Updated: Aug 30, 2018
Most of the blog posts and internet pieces are akin, whether they discuss your garden, your fitness regime, your real estate, your career or a website development for your business.
Ever wondered why? Well, mostly they are pretty much the same. And that is because several writers use same kind of language, same marketing dialect, even the buzzwords are same.
Do you wish the content on your own marketing pages or blog to stand out from the crowd? Then you need to educate yourself not to follow the same pattern as everyone else.
That made me to do a research and come up with three power moves that will help you to be different and to create a blog post that will not leave your readers without being astounded.
1. Begin with a strong sentence
You must have witnessed several #articles and blog posts on the Internet start with the following phrases:
“When it comes to….”
All the above examples shows a passive and weak opening. They make your sentence a wandering piece of content out of nowhere; however that’s certainly not the case, since the reader is reading at the opening below the headline.
So, try not to make passive openings. Instead you can alter every sentence that starts with “There is” or “There are” – whether in the opening paragraph or into the piece – to avoid giving a passive verb or weak opening.
In fact, if you see “There” as the first word of a post, you can nearly invariably enhance it through #rewriting (unless there is a precursor as “there” relates directly to something in the last sentence). Or else it looks like a floating “There” (somewhere in the world that the writer want to talk about).
For instance, you can reform it like “There are several things you can learn…” into “You will learn several things…”
In the same way, “There are so much commentaries about weight loss” can be more powerful and influencing when written as “You can explore a lot of weight loss tricks on the Internet”.
Also, “Too often, people see…” and “One may find…” can be a fresh alteration from “There are…”
Some other common openings like “As an #entrepreneur (or any other profession)” can be substituted with “When you are an entrepreneur..” or “If you are an artist…”
Even, change “Although” or “Though” with “While”, for few times at least.
You can also make your sentence powerful through cutting “While” altogether, so the sentence starts with an assertion rather than a subordinate clause that makes it a weak sentence. Then you can hinge to the new, remedial information with “however..” or “but” or “so”.
For example, “While you may not consider junk food as a threat to your health…” becomes more assertive when it is written as “You might think eating junk food is not a threat to your health, but…”
2. Avoid superlatives
Using superlatives do not hold up. I have observed the following #phrases frequently in blogs and articles:
“You cannot always express….”
“There is no denying..”
“The great thing about…”
Such stimulating linguistics fosters, however any reader who gaps to ponder about them will identify that whatever you as the writer are relating to, it is either not actually #authentic or so apparent it should go without expressing it with a #superlative!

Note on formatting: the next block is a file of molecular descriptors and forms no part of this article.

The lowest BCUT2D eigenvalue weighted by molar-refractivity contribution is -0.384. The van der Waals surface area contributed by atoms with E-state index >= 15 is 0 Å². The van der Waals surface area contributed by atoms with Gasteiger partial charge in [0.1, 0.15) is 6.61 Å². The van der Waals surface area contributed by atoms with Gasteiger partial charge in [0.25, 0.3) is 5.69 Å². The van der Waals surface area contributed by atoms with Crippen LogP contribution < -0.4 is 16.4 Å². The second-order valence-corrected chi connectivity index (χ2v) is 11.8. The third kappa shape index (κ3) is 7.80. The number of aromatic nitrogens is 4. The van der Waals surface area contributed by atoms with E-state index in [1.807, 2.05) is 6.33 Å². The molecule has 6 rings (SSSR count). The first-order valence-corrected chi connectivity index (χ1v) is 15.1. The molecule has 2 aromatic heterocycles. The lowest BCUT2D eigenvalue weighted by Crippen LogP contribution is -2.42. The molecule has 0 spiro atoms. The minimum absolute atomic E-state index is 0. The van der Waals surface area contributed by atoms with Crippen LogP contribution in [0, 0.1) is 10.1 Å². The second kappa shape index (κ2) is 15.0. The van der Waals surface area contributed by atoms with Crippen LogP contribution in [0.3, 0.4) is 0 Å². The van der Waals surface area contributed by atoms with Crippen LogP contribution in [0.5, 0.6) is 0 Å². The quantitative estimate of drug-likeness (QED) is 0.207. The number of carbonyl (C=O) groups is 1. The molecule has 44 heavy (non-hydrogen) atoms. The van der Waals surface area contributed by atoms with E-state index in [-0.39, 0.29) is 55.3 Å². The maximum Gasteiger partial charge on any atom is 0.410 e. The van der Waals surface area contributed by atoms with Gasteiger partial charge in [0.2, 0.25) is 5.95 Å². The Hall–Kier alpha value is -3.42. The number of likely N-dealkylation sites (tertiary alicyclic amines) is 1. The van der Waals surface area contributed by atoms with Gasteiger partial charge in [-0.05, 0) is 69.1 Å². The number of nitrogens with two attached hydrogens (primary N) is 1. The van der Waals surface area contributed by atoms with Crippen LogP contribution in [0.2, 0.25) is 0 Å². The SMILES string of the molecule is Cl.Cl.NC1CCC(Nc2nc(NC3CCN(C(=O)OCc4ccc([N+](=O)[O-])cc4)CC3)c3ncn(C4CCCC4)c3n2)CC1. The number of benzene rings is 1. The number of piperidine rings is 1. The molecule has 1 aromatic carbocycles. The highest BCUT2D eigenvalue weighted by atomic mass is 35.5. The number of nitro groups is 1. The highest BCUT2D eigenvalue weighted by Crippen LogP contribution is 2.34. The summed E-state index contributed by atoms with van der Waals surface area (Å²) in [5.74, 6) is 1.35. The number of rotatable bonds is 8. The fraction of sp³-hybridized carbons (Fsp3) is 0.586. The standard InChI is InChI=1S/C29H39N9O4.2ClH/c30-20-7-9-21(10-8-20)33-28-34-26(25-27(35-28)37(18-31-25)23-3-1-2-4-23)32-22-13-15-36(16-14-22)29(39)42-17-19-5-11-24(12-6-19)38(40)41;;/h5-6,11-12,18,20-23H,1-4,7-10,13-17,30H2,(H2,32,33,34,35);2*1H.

Let me say this way, when something is irrefutable, there is perhaps no reason to express it is. Writers likely to express, “There is no objection” when they are still trying to convince the reader of a suggestion that may be deniable, or at least open to question.
#Content or blog writers will write “you cannot always say” when a car engine is going to fail, however what they refer is, you cannot mostly or essentially tell.
For “The great things about,” phrase, I assume the reader hardly think anything else greater than the subject the writer is focusing on. However, whatever may be the subject this ‘great thing’ only happens to be the subject of the content you are writing for your readers to read.
In fact, when I edit web content, I normally alter that phrase to “One of the great things regarding….” Certainly, it does not sound much #influential as “The great thing,” however it is more honest and authentic (that makes a lasting impact on the reader).
3. Stop misusing ‘impressive’ words
You think they are impressive, but I call them pain. See for yourself. These four most common words are present in almost every blog or article, for no impressive reason:
Many writers select these words to reinforce whatever verb or aspect they adapt. Though, “drastically” mostly gets used in a positive meaning like “increase in sales drastically..” in fact, its conventional meaning is negative. Let me quote an example: “the storm drastically impacted the city”).
During the past, the meaning of “drastic” was extreme, radical, violent, severe and harsh. I doubt that writers have confused this word with the more impartial intensifier “dramatically”. I suppose you should depend on that one for optimistic contexts.
Talking about “infinitely” and “exponentially, both have particular mathematical elaborations, however writers normally use them to show boost in sales, profit or reviews after a new #SEO tool has been used. “Substantially”, “Significantly”, “a lot”, or “plenty” would make better alternatives. What do you think?
And yes, don’t ever use “infinitely” or “exponentially” unless you are a scientist and counting the ratio of algae, or offering a trip beyond universe.
A last note: if you are not familiar by now of how mostly and incorrectly writers misuse “literally”, you may (miserably) be beyond expectation.
Please Google it!
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